Every day, cargo valued in billions of dollars moves in and out of ports around the world. Anything could cause the damage or the loss of theses goods in unexpected ways, so it is understandable that you protect your cargo; therefore it will need cargo insurance.
Cargo insurance is a coverage that carriers give to their goods to protect them from loss, damage or theft. The protection could apply to natural disasters, vehicle accidents or even acts of war while the cargo is in transit.
Consignees have liability as per their bill of lading (BL), but they can´t rely on the carrier to reimburse for the loss or damages any cargo could suffer. This is the main reason a consignee needs a cargo insurance.
Cargo insurance is also important because the BL covers damages or losses under their responsibilities while the goods are in their custody, which means carrier liability does not cover door to door.
Also, carriers’ liability has a monetary limitation. It is stipulated on the backside of the BL that carriers’ coverage is limited up to $500 per container. These monetary limitations make it necessary for consignees to get a cargo insurance.
What affects cargo insurance?
The cargo insurance that will be purchased by an importer or exporter is affected and determined by several factors, like:
- Agreed shipping terms (Incoterms).
- Risks of the cargo’s departure and destination places.
- Type of packaging.
- Value of the cargo.
- Insurance company’s valuation and limits.
- Insurers’ past experience.
The cost is usually calculated on the value of the cargo plus the freight cost and an additional percentage (10%-20% usually) of the total.
Incoterms might be one of the most relevant components that affect the insurance cost. For instance, the seller must provide insurance for a sale made under Cost, Insurance and Freight (CIF) or Carriage and Insurance Paid to (CIP) terms.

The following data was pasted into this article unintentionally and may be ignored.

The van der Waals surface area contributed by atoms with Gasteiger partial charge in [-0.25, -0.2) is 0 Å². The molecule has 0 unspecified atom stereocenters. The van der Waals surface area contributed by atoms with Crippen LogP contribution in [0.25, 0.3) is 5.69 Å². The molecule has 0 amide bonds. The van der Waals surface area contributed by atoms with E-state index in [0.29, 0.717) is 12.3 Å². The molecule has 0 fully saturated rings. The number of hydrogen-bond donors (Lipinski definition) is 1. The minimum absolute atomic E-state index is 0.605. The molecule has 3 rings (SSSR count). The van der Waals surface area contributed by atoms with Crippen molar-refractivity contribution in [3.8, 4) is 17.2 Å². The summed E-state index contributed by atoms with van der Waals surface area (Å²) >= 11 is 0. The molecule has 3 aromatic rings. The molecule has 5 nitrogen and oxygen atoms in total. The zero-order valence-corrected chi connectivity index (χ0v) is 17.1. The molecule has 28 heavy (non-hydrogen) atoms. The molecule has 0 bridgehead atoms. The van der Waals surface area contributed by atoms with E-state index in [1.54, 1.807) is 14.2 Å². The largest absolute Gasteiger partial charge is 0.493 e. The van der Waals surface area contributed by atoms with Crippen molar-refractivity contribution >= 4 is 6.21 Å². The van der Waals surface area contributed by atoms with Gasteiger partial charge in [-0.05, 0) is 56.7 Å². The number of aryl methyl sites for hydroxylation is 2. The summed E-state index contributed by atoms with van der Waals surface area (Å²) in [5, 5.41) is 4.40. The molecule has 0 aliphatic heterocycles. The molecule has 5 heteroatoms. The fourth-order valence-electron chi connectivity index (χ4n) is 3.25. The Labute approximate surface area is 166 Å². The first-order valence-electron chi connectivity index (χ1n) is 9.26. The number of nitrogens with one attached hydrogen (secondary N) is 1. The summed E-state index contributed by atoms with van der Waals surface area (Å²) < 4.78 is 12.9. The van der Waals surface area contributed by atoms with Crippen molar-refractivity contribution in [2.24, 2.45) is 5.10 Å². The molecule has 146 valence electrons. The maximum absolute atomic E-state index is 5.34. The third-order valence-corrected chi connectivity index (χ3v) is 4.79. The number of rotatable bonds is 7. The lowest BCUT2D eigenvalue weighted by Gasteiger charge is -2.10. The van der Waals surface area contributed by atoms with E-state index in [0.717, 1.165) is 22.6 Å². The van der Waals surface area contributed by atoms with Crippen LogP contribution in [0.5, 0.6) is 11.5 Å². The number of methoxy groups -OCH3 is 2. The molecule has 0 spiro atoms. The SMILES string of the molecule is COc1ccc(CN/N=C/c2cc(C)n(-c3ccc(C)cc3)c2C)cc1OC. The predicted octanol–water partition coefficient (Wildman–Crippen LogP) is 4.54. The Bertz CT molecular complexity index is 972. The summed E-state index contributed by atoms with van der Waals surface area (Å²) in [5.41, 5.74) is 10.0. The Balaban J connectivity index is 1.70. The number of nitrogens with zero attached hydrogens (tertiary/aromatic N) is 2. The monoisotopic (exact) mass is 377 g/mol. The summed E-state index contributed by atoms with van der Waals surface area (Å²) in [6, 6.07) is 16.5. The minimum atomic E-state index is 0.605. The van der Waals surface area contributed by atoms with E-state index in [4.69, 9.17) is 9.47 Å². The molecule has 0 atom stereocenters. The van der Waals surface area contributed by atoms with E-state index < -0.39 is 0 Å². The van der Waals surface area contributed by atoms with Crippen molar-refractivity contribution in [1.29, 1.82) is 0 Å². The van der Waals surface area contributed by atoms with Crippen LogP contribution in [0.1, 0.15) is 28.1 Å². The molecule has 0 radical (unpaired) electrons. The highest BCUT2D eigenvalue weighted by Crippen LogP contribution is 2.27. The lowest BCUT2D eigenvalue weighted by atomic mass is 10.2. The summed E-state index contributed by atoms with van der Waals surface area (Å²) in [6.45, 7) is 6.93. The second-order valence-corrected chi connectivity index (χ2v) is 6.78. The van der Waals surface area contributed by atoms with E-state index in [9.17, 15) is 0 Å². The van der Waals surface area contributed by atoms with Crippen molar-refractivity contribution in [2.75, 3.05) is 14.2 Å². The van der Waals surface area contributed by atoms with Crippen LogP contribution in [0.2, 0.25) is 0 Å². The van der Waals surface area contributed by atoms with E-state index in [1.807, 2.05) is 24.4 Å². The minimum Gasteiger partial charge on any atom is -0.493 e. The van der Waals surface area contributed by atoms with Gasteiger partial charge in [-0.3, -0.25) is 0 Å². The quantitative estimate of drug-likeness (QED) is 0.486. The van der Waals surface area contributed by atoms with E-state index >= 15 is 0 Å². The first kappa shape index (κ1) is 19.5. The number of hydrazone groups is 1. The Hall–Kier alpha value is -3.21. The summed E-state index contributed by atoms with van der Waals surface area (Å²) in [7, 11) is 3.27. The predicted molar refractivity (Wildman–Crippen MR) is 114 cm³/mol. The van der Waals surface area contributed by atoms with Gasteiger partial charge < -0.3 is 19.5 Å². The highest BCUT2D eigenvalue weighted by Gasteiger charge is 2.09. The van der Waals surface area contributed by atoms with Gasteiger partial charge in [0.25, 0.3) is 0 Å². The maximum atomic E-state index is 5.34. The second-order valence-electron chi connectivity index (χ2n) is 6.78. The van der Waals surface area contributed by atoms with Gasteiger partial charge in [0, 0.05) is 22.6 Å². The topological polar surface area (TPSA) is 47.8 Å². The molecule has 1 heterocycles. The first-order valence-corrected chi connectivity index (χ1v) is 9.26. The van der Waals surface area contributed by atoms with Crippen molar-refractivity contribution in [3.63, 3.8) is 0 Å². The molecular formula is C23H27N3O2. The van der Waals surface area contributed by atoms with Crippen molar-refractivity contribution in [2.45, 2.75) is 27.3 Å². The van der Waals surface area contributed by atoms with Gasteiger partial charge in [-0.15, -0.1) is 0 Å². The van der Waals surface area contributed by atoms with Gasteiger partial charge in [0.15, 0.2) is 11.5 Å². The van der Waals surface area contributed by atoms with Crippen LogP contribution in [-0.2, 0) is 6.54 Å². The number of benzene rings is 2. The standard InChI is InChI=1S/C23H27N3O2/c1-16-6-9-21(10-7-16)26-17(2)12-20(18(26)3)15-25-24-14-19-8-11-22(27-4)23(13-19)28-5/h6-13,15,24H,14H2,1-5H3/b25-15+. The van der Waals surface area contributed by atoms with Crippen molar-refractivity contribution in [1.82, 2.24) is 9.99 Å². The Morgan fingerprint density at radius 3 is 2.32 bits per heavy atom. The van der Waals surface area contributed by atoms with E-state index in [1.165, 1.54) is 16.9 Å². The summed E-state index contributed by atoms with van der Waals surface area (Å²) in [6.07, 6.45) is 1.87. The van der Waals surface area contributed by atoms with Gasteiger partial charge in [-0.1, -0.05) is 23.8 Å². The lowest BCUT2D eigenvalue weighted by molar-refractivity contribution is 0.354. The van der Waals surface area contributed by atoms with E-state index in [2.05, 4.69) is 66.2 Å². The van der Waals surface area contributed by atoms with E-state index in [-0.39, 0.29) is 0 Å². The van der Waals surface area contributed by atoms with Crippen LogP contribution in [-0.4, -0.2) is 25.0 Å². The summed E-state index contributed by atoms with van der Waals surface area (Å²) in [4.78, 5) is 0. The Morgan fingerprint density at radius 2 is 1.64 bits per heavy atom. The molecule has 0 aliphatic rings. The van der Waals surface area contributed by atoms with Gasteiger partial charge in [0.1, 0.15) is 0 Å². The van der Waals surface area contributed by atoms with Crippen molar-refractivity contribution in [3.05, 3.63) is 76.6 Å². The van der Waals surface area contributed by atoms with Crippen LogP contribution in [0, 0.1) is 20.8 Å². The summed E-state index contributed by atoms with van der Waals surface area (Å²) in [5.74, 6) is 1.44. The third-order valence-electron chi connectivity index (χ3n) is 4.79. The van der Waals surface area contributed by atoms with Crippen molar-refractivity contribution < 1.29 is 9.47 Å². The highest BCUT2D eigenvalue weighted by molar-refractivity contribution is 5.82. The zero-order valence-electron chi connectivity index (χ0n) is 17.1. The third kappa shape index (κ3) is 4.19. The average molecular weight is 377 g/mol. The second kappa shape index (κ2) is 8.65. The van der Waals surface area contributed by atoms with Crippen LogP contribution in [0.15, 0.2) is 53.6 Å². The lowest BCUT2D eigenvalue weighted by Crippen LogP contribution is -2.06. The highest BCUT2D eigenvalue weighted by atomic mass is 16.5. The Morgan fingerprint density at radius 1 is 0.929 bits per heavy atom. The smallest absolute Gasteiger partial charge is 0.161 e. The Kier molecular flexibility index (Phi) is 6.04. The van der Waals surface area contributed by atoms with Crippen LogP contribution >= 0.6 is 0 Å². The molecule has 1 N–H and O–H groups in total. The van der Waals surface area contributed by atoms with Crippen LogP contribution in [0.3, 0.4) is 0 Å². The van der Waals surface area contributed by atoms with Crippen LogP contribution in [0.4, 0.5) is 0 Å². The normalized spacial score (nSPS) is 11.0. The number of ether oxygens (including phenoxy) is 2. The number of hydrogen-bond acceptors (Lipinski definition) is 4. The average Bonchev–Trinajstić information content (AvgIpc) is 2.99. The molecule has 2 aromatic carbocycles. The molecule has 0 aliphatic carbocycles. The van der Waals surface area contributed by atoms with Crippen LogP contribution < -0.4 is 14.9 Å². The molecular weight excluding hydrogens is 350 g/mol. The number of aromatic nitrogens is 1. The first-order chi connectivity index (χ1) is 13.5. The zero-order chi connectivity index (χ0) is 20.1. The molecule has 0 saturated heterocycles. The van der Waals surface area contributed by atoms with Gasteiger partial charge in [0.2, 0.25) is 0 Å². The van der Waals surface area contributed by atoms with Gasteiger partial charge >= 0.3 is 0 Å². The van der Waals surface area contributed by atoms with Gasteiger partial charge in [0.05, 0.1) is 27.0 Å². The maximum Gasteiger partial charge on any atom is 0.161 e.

Another example would be if someone is buying on Free on Board (FOB) terms and the supplier did not insure the cargo from his door to the port of final destination. The insurance won’t cover any damage the cargo could suffer between the warehouse and the port.
This is why it’s always recommended for each part to clearly state the terms they would want and agree on, and arrange the cargo insurance accordingly. If you would like to know more about Incoterms, click here.
Cargo insurance limitations
Even though it is crucial for carriers to have cargo insurance, it is also important to note that it has its limitations.
For example, cargo insurance does not provide protection against all losses a motor carrier may be liable for under the Carmack Amendment or common law, like the shipping done via truck.
In some cases, policies could give specific coverage in many ways. Excluding certain types of cargo or protecting some specified equipment and terminals, for example.
The insurance could also not cover losses caused by certain events, or it could stipulate that coverage only applies if a service is provided.
International Container Insurance (ICI) offers specialized services with a wide range of options and flexible coverage to meet your cargo insurance needs. Contact an ICI agent to create your custom policy today.
With information from: